Right now, there are more captive tigers than wild tigers and somehow that just doesn’t seem right. By owning exotic wild animals, you may be helping to destroy the very animal you claim to love. The best way to combat the black market is to not support it. If there is no one buying illegal exotic animals then there would be no one selling them. Don’t be the bad guy — be a hero instead and stand up for real big cat conservation.

3. Big Cats Are Dangerous, Natural-Born Hunters

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Big cats are wild animals at heart. It is in their nature to travel, stalk, and hunt down their prey. Let’s face it, these animals can get downright “hangry.” Lions are the apex predators for a reason — they are skilled, ruthless, and violent hunters. When captivity takes this opportunity away, these cats can get frustrated.

I visited one sanctuary where they did not allow children under six years of age in because the cats would stalk them and get too excited, seeing them as potential prey. Evidently, large predators salivating to eat children is a bad thing — who’d a thought? At another sanctuary, I visited with my young children, the cheetah was pacing back and forth clearly stalking them. The kids thought it was a funny game, but it was clear that the cheetah wanted to eat them. Given the choice, I would rather find a wolf in grandmother’s house than a lion any day, although neither choice is anywhere near ideal.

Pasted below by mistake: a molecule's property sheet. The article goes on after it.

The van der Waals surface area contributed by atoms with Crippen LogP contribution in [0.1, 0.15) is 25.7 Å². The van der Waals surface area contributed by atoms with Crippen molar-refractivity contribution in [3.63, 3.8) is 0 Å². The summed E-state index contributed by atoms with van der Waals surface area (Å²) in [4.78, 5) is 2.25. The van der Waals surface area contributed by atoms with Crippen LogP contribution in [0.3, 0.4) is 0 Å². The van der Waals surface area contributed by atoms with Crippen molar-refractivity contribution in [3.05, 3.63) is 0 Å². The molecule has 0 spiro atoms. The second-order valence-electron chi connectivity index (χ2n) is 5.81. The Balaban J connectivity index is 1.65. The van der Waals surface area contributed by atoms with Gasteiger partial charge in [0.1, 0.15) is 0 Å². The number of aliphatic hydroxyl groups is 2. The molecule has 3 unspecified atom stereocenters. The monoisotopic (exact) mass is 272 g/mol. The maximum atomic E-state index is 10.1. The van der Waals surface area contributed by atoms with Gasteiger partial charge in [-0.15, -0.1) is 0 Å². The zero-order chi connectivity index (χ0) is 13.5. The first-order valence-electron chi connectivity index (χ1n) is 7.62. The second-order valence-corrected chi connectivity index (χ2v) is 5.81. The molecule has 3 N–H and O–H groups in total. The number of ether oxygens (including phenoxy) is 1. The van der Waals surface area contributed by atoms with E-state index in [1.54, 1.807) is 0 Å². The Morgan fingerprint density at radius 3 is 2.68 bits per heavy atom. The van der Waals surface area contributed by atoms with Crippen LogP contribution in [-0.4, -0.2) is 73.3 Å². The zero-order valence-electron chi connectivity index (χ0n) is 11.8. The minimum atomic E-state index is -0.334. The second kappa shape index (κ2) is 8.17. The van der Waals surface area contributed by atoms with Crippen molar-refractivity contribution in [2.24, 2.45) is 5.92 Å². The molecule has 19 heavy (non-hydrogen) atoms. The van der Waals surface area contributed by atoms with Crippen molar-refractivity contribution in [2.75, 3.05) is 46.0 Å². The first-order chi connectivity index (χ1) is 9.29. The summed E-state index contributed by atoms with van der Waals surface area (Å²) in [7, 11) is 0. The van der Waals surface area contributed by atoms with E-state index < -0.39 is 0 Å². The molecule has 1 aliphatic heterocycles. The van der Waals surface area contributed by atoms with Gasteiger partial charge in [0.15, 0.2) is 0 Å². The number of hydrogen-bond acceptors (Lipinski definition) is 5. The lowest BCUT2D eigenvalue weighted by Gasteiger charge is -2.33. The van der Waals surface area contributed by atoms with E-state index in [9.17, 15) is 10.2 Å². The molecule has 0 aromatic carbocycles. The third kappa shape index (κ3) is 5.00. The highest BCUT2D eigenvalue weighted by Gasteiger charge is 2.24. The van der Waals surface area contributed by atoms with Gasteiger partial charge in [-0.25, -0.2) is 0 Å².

4. A Cuddly Big Cat Is Just an Illusion

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Big cat cubs are adorable, cute, and cuddly and usually not very dangerous. However, these cats grow up quickly and they grow to be very big. Imagine your cute little kitty cat, add about 500 lbs., and big sharp teeth and claws — THAT’S a big cat. Even big cats that may love their owners play big. There have been numerous accounts of big cat attacks and many of these appear to be “playtime” with an unsuspecting person, even their loving caretakers. Big cats in nature play rough, as this is part of their training for hunting. Also, big cats are just plain big and while they may not intentionally be trying to maul, kill, or hurt anyone, sometimes they just don’t know their own strength and so we shouldn’t take a chance with them in the first place.

5. Captivity Can Drive Big Cats Crazy

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So you’ve heard all the warnings and are still convinced you need a big cat in your house. Maybe your new cub is cute and cuddly and rolls around and plays, and MAYBE that cub will grow into a large predator that might really, really love you. But, most likely, that same cat will slowly go crazy.